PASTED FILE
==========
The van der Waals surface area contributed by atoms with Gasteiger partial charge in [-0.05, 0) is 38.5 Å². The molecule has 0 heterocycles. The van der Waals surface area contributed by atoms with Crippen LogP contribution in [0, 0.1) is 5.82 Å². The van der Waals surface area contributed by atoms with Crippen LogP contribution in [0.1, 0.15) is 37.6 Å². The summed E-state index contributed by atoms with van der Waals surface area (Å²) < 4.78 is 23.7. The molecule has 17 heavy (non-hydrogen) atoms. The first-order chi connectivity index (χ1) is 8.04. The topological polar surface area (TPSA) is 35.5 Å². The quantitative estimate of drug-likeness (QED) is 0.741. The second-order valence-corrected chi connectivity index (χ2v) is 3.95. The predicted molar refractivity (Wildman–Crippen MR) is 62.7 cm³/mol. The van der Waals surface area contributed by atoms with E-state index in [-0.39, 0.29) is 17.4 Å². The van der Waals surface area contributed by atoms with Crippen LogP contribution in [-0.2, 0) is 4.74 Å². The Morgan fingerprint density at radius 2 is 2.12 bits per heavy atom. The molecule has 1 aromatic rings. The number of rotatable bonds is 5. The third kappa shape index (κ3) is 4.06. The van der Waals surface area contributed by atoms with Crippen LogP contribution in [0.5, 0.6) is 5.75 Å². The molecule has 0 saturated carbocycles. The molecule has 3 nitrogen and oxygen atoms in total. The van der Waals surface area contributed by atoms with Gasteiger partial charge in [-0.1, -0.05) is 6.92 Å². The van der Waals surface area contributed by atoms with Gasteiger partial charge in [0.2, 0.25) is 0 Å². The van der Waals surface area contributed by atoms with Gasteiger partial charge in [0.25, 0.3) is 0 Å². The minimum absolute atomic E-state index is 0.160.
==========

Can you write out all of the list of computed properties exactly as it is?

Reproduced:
The van der Waals surface area contributed by atoms with Gasteiger partial charge in [-0.05, 0) is 38.5 Å². The molecule has 0 heterocycles. The van der Waals surface area contributed by atoms with Crippen LogP contribution in [0, 0.1) is 5.82 Å². The van der Waals surface area contributed by atoms with Crippen LogP contribution in [0.1, 0.15) is 37.6 Å². The summed E-state index contributed by atoms with van der Waals surface area (Å²) < 4.78 is 23.7. The molecule has 17 heavy (non-hydrogen) atoms. The first-order chi connectivity index (χ1) is 8.04. The topological polar surface area (TPSA) is 35.5 Å². The quantitative estimate of drug-likeness (QED) is 0.741. The second-order valence-corrected chi connectivity index (χ2v) is 3.95. The predicted molar refractivity (Wildman–Crippen MR) is 62.7 cm³/mol. The van der Waals surface area contributed by atoms with E-state index in [-0.39, 0.29) is 17.4 Å². The van der Waals surface area contributed by atoms with Crippen LogP contribution in [-0.2, 0) is 4.74 Å². The Morgan fingerprint density at radius 2 is 2.12 bits per heavy atom. The molecule has 1 aromatic rings. The number of rotatable bonds is 5. The third kappa shape index (κ3) is 4.06. The van der Waals surface area contributed by atoms with Crippen LogP contribution in [0.5, 0.6) is 5.75 Å². The molecule has 0 saturated carbocycles. The molecule has 3 nitrogen and oxygen atoms in total. The van der Waals surface area contributed by atoms with Gasteiger partial charge in [-0.1, -0.05) is 6.92 Å². The van der Waals surface area contributed by atoms with Gasteiger partial charge in [0.2, 0.25) is 0 Å². The van der Waals surface area contributed by atoms with Gasteiger partial charge in [0.25, 0.3) is 0 Å². The minimum absolute atomic E-state index is 0.160.